fell upon our gallant artillerists. Lieut. M'Donough, being severely wounded demanded quarter-it was refused by Col. Drummond. M‘Donough then seized a handspike, and nobly defended himself until he was shot down with a pistol by the monster who had refused him quarter, who often reiterated the order-give the damned yankee rascals no quarter. This hardened murderer soon met his fate; he was shot through the breast while repeating the order, to give no quarter.

The battle now raged with increased fury on the right, but on the left the enemy was repulsed and put to flight. Thence and from the centre I ordered reinforcements.They were promptly sent by Brig. Gen. Ripley and Brig. Gen. Porter. Capt. Fanning, of the corps of artillery, kept up a spirited and destructive fire with his field pieces on the enemy while attempting to approach the fort. Major Hindman's gallant efforts, aided by Maj. Trimble, having failed to drive the enemy from the bastion with the remaining artillerists and infantry in the fort, Capt. Birdsall of the 4th rifle regiment, with a detachment of riflemen, gallantly rushed in through the gateway to their assistance, and with some infantry charged the enemy; but was repulsed and the Captain severely wounded. A detachment from the 11th, 19th, and 22d infantry, under Capt. Foster of the 11th, were introduced over the interior bastion, for the purpose of charging the enemy. Major Hall, Assist. Ins. Gen. very handsomely tendered his services to lead the charge. The charge was gallantly made by Capt. Foster and Maj. Hall, but owing to the narrowness of the passage up to the bastion admitting only 2 or 3 men abreast, it failed. It was often repeated, and as often checked. The enemy's force in the bastion was, however, much cut to pieces and diminished by our artillery and small arms. At this moment every operation was arrested by the explosion of some cartridges deposited in the end of the stone building adjoining the contested bastion. The explosion was tremendous it was decisive: the bastion was restored. At this moment Capt. Biddle was ordered to cause a field piece to be posted so as to enfilade the exterior plain and salient glacis. Capt. Fanning's battery likewise played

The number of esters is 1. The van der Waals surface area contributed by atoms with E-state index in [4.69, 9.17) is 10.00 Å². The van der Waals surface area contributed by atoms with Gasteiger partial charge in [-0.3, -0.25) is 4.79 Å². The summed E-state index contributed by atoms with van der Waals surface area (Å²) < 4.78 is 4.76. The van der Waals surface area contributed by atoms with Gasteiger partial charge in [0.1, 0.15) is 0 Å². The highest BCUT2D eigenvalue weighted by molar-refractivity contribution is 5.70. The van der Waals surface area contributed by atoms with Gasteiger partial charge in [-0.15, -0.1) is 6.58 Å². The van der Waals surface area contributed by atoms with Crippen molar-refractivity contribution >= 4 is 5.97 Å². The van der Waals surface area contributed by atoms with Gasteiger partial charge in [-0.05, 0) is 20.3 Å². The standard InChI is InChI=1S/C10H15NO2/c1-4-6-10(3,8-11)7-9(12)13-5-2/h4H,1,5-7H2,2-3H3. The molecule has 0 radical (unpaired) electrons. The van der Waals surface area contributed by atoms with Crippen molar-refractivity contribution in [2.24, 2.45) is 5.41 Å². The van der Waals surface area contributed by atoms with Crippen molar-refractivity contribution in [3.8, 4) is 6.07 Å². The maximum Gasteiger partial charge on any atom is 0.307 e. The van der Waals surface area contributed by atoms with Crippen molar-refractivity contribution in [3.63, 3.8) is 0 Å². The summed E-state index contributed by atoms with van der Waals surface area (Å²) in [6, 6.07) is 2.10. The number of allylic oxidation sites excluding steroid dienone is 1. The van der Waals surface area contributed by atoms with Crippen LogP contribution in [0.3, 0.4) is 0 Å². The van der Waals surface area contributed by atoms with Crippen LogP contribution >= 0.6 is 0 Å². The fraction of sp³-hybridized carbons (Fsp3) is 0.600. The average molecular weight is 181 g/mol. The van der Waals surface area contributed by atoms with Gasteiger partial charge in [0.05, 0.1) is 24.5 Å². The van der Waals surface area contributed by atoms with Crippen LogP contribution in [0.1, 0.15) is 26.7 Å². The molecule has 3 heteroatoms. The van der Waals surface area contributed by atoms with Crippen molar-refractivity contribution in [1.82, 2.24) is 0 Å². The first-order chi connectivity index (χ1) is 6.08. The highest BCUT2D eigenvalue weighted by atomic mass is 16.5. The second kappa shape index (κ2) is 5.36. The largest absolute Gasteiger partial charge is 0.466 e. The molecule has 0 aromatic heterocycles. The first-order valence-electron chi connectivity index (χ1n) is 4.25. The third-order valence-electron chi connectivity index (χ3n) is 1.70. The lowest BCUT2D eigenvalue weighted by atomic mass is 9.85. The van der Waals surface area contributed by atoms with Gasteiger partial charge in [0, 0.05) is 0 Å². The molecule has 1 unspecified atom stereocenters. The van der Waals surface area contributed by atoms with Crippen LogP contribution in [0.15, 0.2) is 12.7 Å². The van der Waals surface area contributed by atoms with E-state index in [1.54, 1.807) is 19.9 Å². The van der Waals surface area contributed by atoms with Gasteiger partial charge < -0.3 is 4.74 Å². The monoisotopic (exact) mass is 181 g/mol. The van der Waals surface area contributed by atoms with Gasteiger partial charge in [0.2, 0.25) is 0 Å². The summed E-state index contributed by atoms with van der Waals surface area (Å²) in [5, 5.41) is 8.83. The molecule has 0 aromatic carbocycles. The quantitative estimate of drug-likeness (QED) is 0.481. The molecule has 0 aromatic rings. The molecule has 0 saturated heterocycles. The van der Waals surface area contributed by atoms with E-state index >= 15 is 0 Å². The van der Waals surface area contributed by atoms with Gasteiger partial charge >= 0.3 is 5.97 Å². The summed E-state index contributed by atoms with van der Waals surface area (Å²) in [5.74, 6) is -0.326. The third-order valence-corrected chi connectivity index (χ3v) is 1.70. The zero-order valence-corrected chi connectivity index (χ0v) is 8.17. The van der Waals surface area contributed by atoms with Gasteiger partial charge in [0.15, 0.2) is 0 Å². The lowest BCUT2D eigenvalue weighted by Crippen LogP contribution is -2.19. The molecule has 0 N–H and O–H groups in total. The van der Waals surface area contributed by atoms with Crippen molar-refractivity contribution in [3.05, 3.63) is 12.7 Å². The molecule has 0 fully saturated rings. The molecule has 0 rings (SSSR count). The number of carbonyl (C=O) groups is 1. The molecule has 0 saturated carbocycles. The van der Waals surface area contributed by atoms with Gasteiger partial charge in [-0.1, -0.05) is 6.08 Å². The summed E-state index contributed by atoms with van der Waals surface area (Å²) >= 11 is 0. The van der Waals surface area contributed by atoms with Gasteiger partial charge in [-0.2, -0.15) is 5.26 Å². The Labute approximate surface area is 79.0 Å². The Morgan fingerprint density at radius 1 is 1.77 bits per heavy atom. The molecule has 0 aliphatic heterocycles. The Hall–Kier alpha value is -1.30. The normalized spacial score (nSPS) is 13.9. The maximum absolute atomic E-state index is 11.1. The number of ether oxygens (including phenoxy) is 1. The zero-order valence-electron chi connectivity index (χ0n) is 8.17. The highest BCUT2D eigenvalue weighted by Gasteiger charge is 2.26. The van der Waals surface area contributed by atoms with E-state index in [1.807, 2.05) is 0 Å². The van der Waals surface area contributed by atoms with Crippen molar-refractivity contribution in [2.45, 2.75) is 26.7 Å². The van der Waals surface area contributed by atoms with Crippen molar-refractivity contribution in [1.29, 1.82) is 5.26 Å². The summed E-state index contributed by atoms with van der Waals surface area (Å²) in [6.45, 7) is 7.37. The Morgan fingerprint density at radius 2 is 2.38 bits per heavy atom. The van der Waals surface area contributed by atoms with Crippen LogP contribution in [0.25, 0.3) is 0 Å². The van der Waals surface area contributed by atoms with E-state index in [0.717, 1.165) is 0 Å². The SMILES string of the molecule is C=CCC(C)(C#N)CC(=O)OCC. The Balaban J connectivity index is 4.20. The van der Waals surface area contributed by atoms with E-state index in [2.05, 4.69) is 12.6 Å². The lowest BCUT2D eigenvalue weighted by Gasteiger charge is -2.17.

upon them at this time with great effect. The enemy were in a few moments entirely defeated, taken, or put to flight.

I have the honor to be, &c.



Killed 17-Wounded 56—Missing 11-Total 84.


Killed 422-Wounded 354-Prisoners 186-Total 962.